Eco continued his academic career in Italy, and in 1959 published Sviluppo dell’estetica medievale (translated into English in 1985 as Art and Beauty in the Middle Ages), which summarized his views on medieval aesthetic ideas. His academic career flourished as he took on numerous other subjects, including media studies, semiotics and anthropology. He also taught at Columbia University and Harvard University, before retiring as professor emeritus at the University of Bologna in 2008.

Eco once said, “I think of myself as a serious professor who, during the weekend, writes novels.” His novels, however, gained him worldwide fame, beginning with The Name of the Rose, which was first published in Italian in 1980. Soon translated into other languages, the work sold more than 14 million copies and was made into a Hollywood film. Set in in Italian abbey during the year 1327, it follows a monk named William of Baskerville as he tries to deal with both heresy and murder at the monastery.  As one reviewer commented, “although the work stands on its own as a murder mystery, it is more accurately seen as a questioning of ‘truth’ from theological, philosophical, scholarly, and historical perspectives.”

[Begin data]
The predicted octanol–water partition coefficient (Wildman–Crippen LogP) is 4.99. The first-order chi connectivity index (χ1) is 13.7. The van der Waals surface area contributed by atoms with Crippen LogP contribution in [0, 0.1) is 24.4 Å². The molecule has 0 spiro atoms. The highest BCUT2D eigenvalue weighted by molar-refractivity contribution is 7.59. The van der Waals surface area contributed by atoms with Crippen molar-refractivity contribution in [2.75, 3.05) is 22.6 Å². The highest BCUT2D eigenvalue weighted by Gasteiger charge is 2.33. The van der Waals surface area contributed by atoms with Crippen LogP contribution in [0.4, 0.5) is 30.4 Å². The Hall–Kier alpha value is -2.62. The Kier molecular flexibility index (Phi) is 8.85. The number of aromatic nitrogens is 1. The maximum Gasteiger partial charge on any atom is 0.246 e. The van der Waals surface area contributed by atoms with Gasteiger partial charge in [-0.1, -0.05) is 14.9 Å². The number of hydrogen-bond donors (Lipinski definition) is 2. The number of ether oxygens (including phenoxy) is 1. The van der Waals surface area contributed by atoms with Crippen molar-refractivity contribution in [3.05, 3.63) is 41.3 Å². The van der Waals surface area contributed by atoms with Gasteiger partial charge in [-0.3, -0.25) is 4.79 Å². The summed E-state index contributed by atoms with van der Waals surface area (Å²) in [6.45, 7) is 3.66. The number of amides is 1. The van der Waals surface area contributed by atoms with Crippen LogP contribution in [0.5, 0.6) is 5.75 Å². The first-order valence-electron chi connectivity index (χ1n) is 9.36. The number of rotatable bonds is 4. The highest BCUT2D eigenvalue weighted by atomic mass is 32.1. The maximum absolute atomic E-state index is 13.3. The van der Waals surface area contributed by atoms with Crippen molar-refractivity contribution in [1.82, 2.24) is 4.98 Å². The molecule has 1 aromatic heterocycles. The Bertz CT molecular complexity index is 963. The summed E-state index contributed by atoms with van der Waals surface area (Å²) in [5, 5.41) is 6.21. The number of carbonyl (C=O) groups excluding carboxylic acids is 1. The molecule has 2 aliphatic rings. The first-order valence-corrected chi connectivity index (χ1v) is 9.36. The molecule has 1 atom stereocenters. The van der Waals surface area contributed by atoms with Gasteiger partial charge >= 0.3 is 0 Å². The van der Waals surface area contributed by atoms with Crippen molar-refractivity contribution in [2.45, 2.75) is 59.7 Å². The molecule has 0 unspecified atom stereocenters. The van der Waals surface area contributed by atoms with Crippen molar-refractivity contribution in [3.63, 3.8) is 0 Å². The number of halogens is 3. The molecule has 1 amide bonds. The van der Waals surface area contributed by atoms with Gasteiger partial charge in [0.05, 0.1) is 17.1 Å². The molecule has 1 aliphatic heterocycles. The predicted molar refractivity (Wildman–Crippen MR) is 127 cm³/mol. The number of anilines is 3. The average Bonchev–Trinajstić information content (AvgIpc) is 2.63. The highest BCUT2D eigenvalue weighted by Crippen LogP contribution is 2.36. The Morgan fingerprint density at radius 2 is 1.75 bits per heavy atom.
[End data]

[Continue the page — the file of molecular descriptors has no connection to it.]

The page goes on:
Monday, February 22, 2016

Rosemary final

Here are the final 9 things that were found in a medieval manuscript as the uses for rosemary.
15. Likewise, take the leaf of the rosemary, and boil it, and wash your head, and great weakness from rage, or other causes, will fall away from you, and you will be well.
16. Likewise, take rosemary and plant it in the earth at the head of your vineyard, and it will be better than before.